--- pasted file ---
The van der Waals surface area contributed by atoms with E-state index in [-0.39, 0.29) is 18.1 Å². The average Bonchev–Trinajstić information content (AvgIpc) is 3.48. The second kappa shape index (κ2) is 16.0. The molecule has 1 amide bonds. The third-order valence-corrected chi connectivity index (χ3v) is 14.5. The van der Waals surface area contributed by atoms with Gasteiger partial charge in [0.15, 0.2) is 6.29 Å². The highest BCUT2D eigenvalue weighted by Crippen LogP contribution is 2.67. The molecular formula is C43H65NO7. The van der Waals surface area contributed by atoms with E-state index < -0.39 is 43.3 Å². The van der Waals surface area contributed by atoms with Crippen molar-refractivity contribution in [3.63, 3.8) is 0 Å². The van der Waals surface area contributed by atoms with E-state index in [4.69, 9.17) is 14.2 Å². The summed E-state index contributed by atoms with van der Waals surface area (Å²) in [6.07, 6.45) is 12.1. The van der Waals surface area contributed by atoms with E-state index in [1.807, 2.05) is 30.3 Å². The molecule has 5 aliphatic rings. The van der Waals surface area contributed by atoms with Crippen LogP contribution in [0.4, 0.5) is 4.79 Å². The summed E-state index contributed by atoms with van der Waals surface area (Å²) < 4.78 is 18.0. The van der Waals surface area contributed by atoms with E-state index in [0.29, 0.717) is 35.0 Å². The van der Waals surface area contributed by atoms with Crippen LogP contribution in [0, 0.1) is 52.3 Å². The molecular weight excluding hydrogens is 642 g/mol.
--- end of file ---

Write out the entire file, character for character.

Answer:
The van der Waals surface area contributed by atoms with E-state index in [-0.39, 0.29) is 18.1 Å². The average Bonchev–Trinajstić information content (AvgIpc) is 3.48. The second kappa shape index (κ2) is 16.0. The molecule has 1 amide bonds. The third-order valence-corrected chi connectivity index (χ3v) is 14.5. The van der Waals surface area contributed by atoms with Gasteiger partial charge in [0.15, 0.2) is 6.29 Å². The highest BCUT2D eigenvalue weighted by Crippen LogP contribution is 2.67. The molecular formula is C43H65NO7. The van der Waals surface area contributed by atoms with E-state index < -0.39 is 43.3 Å². The van der Waals surface area contributed by atoms with Crippen molar-refractivity contribution in [3.63, 3.8) is 0 Å². The van der Waals surface area contributed by atoms with E-state index in [4.69, 9.17) is 14.2 Å². The summed E-state index contributed by atoms with van der Waals surface area (Å²) in [6.07, 6.45) is 12.1. The van der Waals surface area contributed by atoms with E-state index in [1.807, 2.05) is 30.3 Å². The molecule has 5 aliphatic rings. The van der Waals surface area contributed by atoms with Crippen LogP contribution in [0.4, 0.5) is 4.79 Å². The summed E-state index contributed by atoms with van der Waals surface area (Å²) < 4.78 is 18.0. The van der Waals surface area contributed by atoms with E-state index in [0.29, 0.717) is 35.0 Å². The van der Waals surface area contributed by atoms with Crippen LogP contribution in [0, 0.1) is 52.3 Å². The molecular weight excluding hydrogens is 642 g/mol.